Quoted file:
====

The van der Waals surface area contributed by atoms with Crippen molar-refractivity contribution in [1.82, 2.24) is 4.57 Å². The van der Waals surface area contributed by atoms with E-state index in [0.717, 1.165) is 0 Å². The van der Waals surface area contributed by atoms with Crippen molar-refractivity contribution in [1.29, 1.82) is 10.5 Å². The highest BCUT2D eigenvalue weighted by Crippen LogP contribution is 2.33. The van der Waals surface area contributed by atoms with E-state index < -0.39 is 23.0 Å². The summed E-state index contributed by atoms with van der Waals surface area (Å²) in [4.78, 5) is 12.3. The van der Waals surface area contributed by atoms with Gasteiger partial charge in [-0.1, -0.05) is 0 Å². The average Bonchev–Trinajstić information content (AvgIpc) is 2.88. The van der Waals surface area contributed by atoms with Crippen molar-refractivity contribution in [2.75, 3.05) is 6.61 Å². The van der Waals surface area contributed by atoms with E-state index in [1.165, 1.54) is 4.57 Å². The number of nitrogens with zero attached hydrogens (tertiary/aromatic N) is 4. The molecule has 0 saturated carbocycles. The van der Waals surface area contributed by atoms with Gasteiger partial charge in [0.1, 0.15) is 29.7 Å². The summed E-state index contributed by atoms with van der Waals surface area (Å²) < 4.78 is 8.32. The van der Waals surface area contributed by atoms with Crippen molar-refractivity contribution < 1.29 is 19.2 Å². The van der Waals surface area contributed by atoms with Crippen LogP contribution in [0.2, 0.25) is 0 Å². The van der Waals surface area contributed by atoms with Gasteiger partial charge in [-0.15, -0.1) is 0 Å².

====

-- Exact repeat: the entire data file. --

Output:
The van der Waals surface area contributed by atoms with Crippen molar-refractivity contribution in [1.82, 2.24) is 4.57 Å². The van der Waals surface area contributed by atoms with E-state index in [0.717, 1.165) is 0 Å². The van der Waals surface area contributed by atoms with Crippen molar-refractivity contribution in [1.29, 1.82) is 10.5 Å². The highest BCUT2D eigenvalue weighted by Crippen LogP contribution is 2.33. The van der Waals surface area contributed by atoms with E-state index < -0.39 is 23.0 Å². The summed E-state index contributed by atoms with van der Waals surface area (Å²) in [4.78, 5) is 12.3. The van der Waals surface area contributed by atoms with Gasteiger partial charge in [-0.1, -0.05) is 0 Å². The average Bonchev–Trinajstić information content (AvgIpc) is 2.88. The van der Waals surface area contributed by atoms with Crippen molar-refractivity contribution in [2.75, 3.05) is 6.61 Å². The van der Waals surface area contributed by atoms with E-state index in [1.165, 1.54) is 4.57 Å². The number of nitrogens with zero attached hydrogens (tertiary/aromatic N) is 4. The molecule has 0 saturated carbocycles. The van der Waals surface area contributed by atoms with Gasteiger partial charge in [0.1, 0.15) is 29.7 Å². The summed E-state index contributed by atoms with van der Waals surface area (Å²) < 4.78 is 8.32. The van der Waals surface area contributed by atoms with Crippen molar-refractivity contribution < 1.29 is 19.2 Å². The van der Waals surface area contributed by atoms with Crippen LogP contribution in [0.2, 0.25) is 0 Å². The van der Waals surface area contributed by atoms with Gasteiger partial charge in [-0.15, -0.1) is 0 Å².